22 June 2015
Article by Aled McKenzie, National Assembly for Wales Research Service
Who can vote, and who can’t
Whilst elections at local, devolved and European level have a different franchise, at Westminster elections the rules as to who is eligible to vote are outlined as follows by the Electoral Commission.
A person must be registered to vote, and
- be 18 years of age or over on polling day
- be a British citizen, a qualifying Commonwealth citizen or a citizen of the Republic of Ireland
- not be subject to any legal incapacity to vote
The Conservative Government have insofar decided to continue with the Westminster franchise for the forthcoming referendum on continued membership of the European Union, with two key exceptions. Commonwealth citizens resident in Gibraltar will be eligible to vote, as will Members of the House of Lords. This excludes several significant groups which some believe should have a right to vote.
The ‘Other Place’
Members of the House of Lords (often referred to as the ‘other place’ during Commons debates) are barred from voting in Westminster elections as they are already represented in Parliament. However, for local, devolved or European elections they are entitled to vote, and they will be able to vote in the coming referendum. There is precedent for allowing Lords the vote in constitutional questions proposed in referendums; it was extended to them during the referendum on Scottish independence for instance. The Foreign Secretary Philip Hammond MP has said it ‘is clearly right that the franchise should be extended to them in the referendum.’
Commonwealth citizens resident in Gibraltar don’t normally get the chance to vote in Westminster elections as no British Overseas Territories are represented in Parliament. However, unlike the other British Overseas Territories Gibraltar is a part of the European Union, and therefore they will be allowed to have a say in the outcome. Gibraltar votes in European elections as part of the South West of England constituency, therefore there is precedent for Gibraltar to be involved with the nations of the UK at a European level. Yet, only British, Irish and Commonwealth citizens will be eligible to vote in Gibraltar despite the fact that EU citizens can vote in European election if resident in Gibraltar.
Although the Gibraltar Parliament will be implementing the UK Bill ‘wherever possible,’ they will also be introducing their own referendum Bill, which the Foreign Secretary said ‘will be complementary to the UK legislation.’
With the exception of Maltese and Cypriot citizens (due to their membership of the Commonwealth) and citizens of the Republic of Ireland, EU nationals will not be given the right to vote. Katie Ghose of the Electoral Reform Society (ERS) criticized the UK Government for giving priority to Commonwealth citizens rather than EU citizens. The UK Government responds that ‘Westminster parliamentary franchise should be the basis for consulting the British people.’ This has been criticised by certain parties, including the SNP. SNP MP Angus MacNeil stated:
‘Two weeks ago I was in North Uist and met one of my constituents, who is from Germany. She has lived in North Uist for 25 years and she voted in the Scottish referendum, but she cannot vote in this referendum. Why were the Scottish Government more generous to and more understanding of her rights as a citizen for 25 years than the Tory Government? Why is she excluded?’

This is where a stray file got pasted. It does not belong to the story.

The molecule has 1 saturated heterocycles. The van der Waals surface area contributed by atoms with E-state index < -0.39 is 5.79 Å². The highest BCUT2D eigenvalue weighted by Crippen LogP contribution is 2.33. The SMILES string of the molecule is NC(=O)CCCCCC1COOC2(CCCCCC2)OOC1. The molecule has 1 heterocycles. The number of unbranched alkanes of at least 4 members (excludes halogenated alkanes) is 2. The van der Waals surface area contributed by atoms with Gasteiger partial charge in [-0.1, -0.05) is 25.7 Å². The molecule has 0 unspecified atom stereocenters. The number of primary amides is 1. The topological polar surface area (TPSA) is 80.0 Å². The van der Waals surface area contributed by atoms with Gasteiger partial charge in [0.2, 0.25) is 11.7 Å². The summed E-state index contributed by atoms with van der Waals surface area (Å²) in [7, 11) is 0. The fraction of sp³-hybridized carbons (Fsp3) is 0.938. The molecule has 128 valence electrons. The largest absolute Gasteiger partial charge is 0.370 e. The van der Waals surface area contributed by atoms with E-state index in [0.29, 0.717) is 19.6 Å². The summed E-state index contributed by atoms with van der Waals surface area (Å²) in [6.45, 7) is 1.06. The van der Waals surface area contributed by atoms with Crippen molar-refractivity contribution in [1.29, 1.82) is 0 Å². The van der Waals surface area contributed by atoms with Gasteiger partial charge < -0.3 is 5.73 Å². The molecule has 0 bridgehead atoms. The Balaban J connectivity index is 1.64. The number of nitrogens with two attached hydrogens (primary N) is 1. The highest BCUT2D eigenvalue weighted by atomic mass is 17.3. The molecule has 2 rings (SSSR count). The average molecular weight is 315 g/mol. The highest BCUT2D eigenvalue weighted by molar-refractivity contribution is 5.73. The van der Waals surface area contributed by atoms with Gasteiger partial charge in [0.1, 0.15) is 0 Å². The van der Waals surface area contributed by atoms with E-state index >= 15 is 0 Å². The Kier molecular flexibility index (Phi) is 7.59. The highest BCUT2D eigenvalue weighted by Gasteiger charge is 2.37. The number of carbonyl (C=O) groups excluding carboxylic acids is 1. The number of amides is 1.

She is not the only example being used by the SNP of EU nationals not being included in the franchise. During the same debate Alex Salmond talked of Christian Allard MSP, a French citizen who is a member of the Scottish Parliament and voted in the independence referendum who will not have the right to vote in the EU referendum.
A Bill put forward by the Conservative peer Lord Balfe which would extend the franchise to EU Citizens resident in the UK at all elections has recently had its first reading in the House of Lords. This would come into force the day the law is passed and if passed quickly enough the Westminster franchise could include EU citizens resident in the UK. Nonetheless, this Bill is some way behind the referendum Bill which has already reached the Committee stage so this is unlikely to happen.
16 and 17
As discussed in an earlier blog post, the UK Government does not look likely to introduce an expansion of the franchise to 16 and 17 year olds for this referendum. This has caused contention in Westminster, with multiple MPs and parties wishing to amend the legislation. Green MP Caroline Lucas said:
‘I want to press the Foreign Secretary again on the question of extending the franchise to 16 and 17-year-olds. The answer he gave about why we should not do it—because it is an issue of national importance—is the main reason he should do it. He said that he did not want to deviate from the franchise for Westminster, but he is already doing that by extending it to peers. Why not let young people have a say on their future, which is what this Bill is about?’
Various amendments with support from Labour, the SNP, Plaid Cymru and the Greens have been presented to Parliament with the goal of allowing 16 and 17 year olds the right to vote in the referendum. As with EU citizens, they were granted the right to vote in the Scottish independence referendum and this has led to criticism of the UK Government from opposition parties for not allowing this again. Opposition to the UK Government over the extent of the franchise for the referendum is an issue in both the House of Commons and the House of Lords. The Prime Minister has since announced a vote in the Commons on whether to lower the voting age, despite making clear that the Conservative position is to keep the voting age threshold as it is.